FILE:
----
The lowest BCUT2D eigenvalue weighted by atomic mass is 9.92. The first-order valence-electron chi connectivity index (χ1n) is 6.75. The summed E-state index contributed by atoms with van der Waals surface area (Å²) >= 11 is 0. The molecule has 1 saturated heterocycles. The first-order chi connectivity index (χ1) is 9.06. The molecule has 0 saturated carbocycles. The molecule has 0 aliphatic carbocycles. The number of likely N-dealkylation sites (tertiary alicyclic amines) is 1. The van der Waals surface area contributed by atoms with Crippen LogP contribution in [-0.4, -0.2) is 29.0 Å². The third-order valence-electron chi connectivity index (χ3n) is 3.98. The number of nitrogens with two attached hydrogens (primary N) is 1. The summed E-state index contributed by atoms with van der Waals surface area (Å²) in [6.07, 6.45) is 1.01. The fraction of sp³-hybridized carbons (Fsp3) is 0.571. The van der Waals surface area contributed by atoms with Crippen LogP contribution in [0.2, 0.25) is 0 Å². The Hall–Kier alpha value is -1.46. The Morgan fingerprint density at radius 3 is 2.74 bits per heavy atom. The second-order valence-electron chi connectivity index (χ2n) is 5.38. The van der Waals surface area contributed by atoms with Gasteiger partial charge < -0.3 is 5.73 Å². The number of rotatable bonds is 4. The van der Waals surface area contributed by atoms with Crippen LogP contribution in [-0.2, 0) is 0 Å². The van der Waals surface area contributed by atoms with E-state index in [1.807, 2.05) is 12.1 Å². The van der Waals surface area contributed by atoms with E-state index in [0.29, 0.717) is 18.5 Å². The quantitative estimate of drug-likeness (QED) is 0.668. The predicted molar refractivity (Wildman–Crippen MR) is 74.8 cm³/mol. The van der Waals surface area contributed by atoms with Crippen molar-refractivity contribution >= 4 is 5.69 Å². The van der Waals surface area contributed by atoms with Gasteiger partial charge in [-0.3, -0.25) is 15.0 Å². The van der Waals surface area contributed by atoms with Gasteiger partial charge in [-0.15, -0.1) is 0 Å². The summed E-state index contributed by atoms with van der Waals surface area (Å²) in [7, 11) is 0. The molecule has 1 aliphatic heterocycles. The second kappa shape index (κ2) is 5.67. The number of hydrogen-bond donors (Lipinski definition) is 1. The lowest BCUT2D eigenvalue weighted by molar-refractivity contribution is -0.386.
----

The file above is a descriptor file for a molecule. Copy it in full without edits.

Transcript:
The lowest BCUT2D eigenvalue weighted by atomic mass is 9.92. The first-order valence-electron chi connectivity index (χ1n) is 6.75. The summed E-state index contributed by atoms with van der Waals surface area (Å²) >= 11 is 0. The molecule has 1 saturated heterocycles. The first-order chi connectivity index (χ1) is 9.06. The molecule has 0 saturated carbocycles. The molecule has 0 aliphatic carbocycles. The number of likely N-dealkylation sites (tertiary alicyclic amines) is 1. The van der Waals surface area contributed by atoms with Crippen LogP contribution in [-0.4, -0.2) is 29.0 Å². The third-order valence-electron chi connectivity index (χ3n) is 3.98. The number of nitrogens with two attached hydrogens (primary N) is 1. The summed E-state index contributed by atoms with van der Waals surface area (Å²) in [6.07, 6.45) is 1.01. The fraction of sp³-hybridized carbons (Fsp3) is 0.571. The van der Waals surface area contributed by atoms with Crippen LogP contribution in [0.2, 0.25) is 0 Å². The Hall–Kier alpha value is -1.46. The Morgan fingerprint density at radius 3 is 2.74 bits per heavy atom. The second-order valence-electron chi connectivity index (χ2n) is 5.38. The van der Waals surface area contributed by atoms with Gasteiger partial charge < -0.3 is 5.73 Å². The number of rotatable bonds is 4. The van der Waals surface area contributed by atoms with Crippen LogP contribution in [-0.2, 0) is 0 Å². The van der Waals surface area contributed by atoms with E-state index in [1.807, 2.05) is 12.1 Å². The van der Waals surface area contributed by atoms with E-state index in [0.29, 0.717) is 18.5 Å². The quantitative estimate of drug-likeness (QED) is 0.668. The predicted molar refractivity (Wildman–Crippen MR) is 74.8 cm³/mol. The van der Waals surface area contributed by atoms with Crippen molar-refractivity contribution >= 4 is 5.69 Å². The van der Waals surface area contributed by atoms with Gasteiger partial charge in [-0.3, -0.25) is 15.0 Å². The van der Waals surface area contributed by atoms with Gasteiger partial charge in [-0.15, -0.1) is 0 Å². The summed E-state index contributed by atoms with van der Waals surface area (Å²) in [7, 11) is 0. The molecule has 1 aliphatic heterocycles. The second kappa shape index (κ2) is 5.67. The number of hydrogen-bond donors (Lipinski definition) is 1. The lowest BCUT2D eigenvalue weighted by molar-refractivity contribution is -0.386.